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Integrated Mobility and Transformative Technology

“Not since the invention of the automobile has transportation technology seen so much change.”

That statement by Kim Green, executive director of business development for Genfare and APTA secretary-treasurer, was the main thesis of “Integrated Mobility/Transformative Technology: Positioning Public Transportation in a World of Game-Changing Innovation.” Green presided at the session, which was sponsored by Accenture.

Vincent Valdes, FTA associate administrator for research, demonstration and innovation, listed some of the demographic changes he sees affecting the future of transportation. As the baby boomers age and millennials demand increased levels of mobility, he said, transportation technologies will have to encompass new communications and data processing capabilities. He suggested that by 2025, individuals may have personalized on-demand mobility plans that will take into account the weather, carbon use and many levels of public transit service.

“From my perspective, we’re looking at providing traveler-centric service,” Valdes continued. “We have to focus on changing the paradigm from isolated silos to an integrated system that evaluates needs on an individual basis.”

Panelists provided information about specific ways that integrated mobility will change the face of public transportation.

Susan Shaheen, co-director of the Transportation Sustainability Research Center at the University of California, Berkeley, noted how personal vehicles are the second largest expenditure for a U.S. household after housing and how encouraging drivers to use public transit or share cars can lead both to saving money and reducing vehicle miles traveled and greenhouse gas levels. The transportation system is changing so fast, she said, that “a study conducted a year ago isn’t representative of the market now and one conducted today won’t stay current for long.”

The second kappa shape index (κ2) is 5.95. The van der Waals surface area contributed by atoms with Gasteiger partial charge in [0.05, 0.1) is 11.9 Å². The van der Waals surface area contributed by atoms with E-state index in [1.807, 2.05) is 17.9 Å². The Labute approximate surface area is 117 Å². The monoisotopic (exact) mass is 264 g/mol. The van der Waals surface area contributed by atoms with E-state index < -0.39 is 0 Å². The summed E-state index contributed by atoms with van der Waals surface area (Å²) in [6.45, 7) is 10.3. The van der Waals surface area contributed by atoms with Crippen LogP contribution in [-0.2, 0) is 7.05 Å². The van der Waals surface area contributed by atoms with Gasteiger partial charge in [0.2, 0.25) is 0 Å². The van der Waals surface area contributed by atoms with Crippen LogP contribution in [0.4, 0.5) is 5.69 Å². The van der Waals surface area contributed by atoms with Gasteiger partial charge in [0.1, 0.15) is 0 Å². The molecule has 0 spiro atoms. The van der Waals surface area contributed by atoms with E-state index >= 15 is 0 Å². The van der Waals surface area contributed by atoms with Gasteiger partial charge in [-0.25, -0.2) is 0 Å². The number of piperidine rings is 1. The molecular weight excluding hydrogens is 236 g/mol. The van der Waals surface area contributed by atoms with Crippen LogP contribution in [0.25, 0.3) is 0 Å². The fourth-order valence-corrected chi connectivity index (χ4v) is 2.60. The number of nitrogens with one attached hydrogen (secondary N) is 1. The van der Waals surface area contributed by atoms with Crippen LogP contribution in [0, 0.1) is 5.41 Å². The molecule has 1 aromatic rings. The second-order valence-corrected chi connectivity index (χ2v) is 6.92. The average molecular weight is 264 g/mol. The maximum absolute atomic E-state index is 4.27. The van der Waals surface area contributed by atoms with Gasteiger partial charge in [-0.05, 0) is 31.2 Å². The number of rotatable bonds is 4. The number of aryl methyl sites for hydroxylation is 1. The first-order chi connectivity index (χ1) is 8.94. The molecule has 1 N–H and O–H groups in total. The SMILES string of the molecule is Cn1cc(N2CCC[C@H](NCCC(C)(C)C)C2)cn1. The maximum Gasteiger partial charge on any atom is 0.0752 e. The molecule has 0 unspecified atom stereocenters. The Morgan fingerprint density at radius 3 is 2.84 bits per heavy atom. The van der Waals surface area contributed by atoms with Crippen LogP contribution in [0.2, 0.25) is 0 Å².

Sarah Hunter, head of public policy, Google, noted that the San Francisco Bay Area and Austin, TX, have begun testing self-driving vehicles. “The vision is there, but the reality will take some time,” she said, noting that a fully autonomous car would not even need a steering wheel.

Shomik Mehndiratta, senior public policy associate, Uber, reminded the group that people who want to live in cities are willing to share transportation, while those who don’t want to use transportation to manage their lives in more sustainable ways.

Nathaniel Parker, chief executive officer, GlobeSherpa, pointed out that the U.S. must repair its infrastructure before investing in new transportation technologies. He also mentioned ways that public transit already interacts with new modes of operation, such as paratransit operations that contract with taxi services.

David Leininger, executive vice president and chief financial officer, Dallas Area Rapid Transit, focused on how public transit fleets have different needs in different types of communities. Agencies have to learn about the new transportation options before making a major investment. Kim-Mai Cutler of TechCrunch moderated the panel.

At the end of the session, APTA Immediate Past Chair Phillip Washington, chief executive officer, Los Angeles Metro, invited conference attendees to the 2016 Annual Meeting, Sept. 11-14 in Los Angeles.

Panelists at the “Integrated Mobility/Transformative Technology” session, from left: David Leininger, Nathaniel Parker, Shomik Mehndiratta, Sarah Hunter, Susan Shaheen, moderator Kim-Mai Cutler and Vincent Valdes.

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